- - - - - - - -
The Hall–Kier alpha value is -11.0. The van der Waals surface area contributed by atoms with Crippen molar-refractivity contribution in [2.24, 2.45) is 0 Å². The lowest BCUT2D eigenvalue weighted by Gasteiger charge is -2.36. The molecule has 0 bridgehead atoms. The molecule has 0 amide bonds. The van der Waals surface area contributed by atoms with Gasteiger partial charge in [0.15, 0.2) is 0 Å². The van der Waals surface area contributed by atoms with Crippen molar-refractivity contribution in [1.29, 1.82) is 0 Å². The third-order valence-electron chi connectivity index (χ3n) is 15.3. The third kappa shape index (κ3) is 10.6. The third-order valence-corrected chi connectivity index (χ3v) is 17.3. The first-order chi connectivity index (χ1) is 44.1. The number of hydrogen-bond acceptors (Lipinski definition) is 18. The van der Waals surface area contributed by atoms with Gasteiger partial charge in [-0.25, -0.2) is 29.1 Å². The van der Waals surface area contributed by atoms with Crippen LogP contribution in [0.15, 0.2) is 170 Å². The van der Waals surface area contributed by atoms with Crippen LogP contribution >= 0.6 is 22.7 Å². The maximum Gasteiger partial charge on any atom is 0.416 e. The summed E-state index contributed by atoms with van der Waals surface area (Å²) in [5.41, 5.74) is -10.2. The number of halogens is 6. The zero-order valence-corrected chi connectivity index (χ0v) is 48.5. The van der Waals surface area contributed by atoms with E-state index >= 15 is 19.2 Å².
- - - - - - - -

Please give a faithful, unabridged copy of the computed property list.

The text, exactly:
The Hall–Kier alpha value is -11.0. The van der Waals surface area contributed by atoms with Crippen molar-refractivity contribution in [2.24, 2.45) is 0 Å². The lowest BCUT2D eigenvalue weighted by Gasteiger charge is -2.36. The molecule has 0 bridgehead atoms. The molecule has 0 amide bonds. The van der Waals surface area contributed by atoms with Gasteiger partial charge in [0.15, 0.2) is 0 Å². The van der Waals surface area contributed by atoms with Crippen molar-refractivity contribution in [1.29, 1.82) is 0 Å². The third-order valence-electron chi connectivity index (χ3n) is 15.3. The third kappa shape index (κ3) is 10.6. The third-order valence-corrected chi connectivity index (χ3v) is 17.3. The first-order chi connectivity index (χ1) is 44.1. The number of hydrogen-bond acceptors (Lipinski definition) is 18. The van der Waals surface area contributed by atoms with Gasteiger partial charge in [-0.25, -0.2) is 29.1 Å². The van der Waals surface area contributed by atoms with Crippen LogP contribution in [0.15, 0.2) is 170 Å². The van der Waals surface area contributed by atoms with Crippen LogP contribution >= 0.6 is 22.7 Å². The maximum Gasteiger partial charge on any atom is 0.416 e. The summed E-state index contributed by atoms with van der Waals surface area (Å²) in [5.41, 5.74) is -10.2. The number of halogens is 6. The zero-order valence-corrected chi connectivity index (χ0v) is 48.5. The van der Waals surface area contributed by atoms with E-state index >= 15 is 19.2 Å².